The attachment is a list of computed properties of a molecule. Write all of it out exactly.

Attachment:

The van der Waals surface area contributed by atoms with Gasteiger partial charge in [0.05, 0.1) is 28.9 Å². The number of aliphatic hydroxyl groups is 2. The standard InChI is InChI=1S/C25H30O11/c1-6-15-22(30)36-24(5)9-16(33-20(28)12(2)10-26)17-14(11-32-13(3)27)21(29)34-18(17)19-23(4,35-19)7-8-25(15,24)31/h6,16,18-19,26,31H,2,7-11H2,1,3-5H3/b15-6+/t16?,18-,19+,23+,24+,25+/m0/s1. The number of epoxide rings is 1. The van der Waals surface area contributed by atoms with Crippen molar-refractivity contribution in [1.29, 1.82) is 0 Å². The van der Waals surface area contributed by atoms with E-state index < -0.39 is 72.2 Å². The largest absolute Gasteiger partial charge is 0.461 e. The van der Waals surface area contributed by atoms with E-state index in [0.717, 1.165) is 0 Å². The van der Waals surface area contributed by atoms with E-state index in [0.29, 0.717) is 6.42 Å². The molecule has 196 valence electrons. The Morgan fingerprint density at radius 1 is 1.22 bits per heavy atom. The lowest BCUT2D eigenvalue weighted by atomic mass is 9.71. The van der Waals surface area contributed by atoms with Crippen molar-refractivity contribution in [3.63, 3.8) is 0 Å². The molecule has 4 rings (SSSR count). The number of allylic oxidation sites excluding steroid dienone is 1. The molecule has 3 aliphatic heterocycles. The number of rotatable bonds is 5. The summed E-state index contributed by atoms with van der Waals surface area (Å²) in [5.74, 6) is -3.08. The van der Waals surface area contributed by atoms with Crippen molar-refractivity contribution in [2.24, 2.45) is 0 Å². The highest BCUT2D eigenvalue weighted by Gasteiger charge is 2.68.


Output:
The van der Waals surface area contributed by atoms with Gasteiger partial charge in [0.05, 0.1) is 28.9 Å². The number of aliphatic hydroxyl groups is 2. The standard InChI is InChI=1S/C25H30O11/c1-6-15-22(30)36-24(5)9-16(33-20(28)12(2)10-26)17-14(11-32-13(3)27)21(29)34-18(17)19-23(4,35-19)7-8-25(15,24)31/h6,16,18-19,26,31H,2,7-11H2,1,3-5H3/b15-6+/t16?,18-,19+,23+,24+,25+/m0/s1. The number of epoxide rings is 1. The van der Waals surface area contributed by atoms with Crippen molar-refractivity contribution in [1.29, 1.82) is 0 Å². The van der Waals surface area contributed by atoms with E-state index < -0.39 is 72.2 Å². The largest absolute Gasteiger partial charge is 0.461 e. The van der Waals surface area contributed by atoms with E-state index in [0.717, 1.165) is 0 Å². The van der Waals surface area contributed by atoms with E-state index in [0.29, 0.717) is 6.42 Å². The molecule has 196 valence electrons. The Morgan fingerprint density at radius 1 is 1.22 bits per heavy atom. The lowest BCUT2D eigenvalue weighted by atomic mass is 9.71. The van der Waals surface area contributed by atoms with Crippen molar-refractivity contribution in [3.63, 3.8) is 0 Å². The molecule has 4 rings (SSSR count). The number of allylic oxidation sites excluding steroid dienone is 1. The molecule has 3 aliphatic heterocycles. The number of rotatable bonds is 5. The summed E-state index contributed by atoms with van der Waals surface area (Å²) in [5.74, 6) is -3.08. The van der Waals surface area contributed by atoms with Crippen molar-refractivity contribution in [2.24, 2.45) is 0 Å². The highest BCUT2D eigenvalue weighted by Gasteiger charge is 2.68.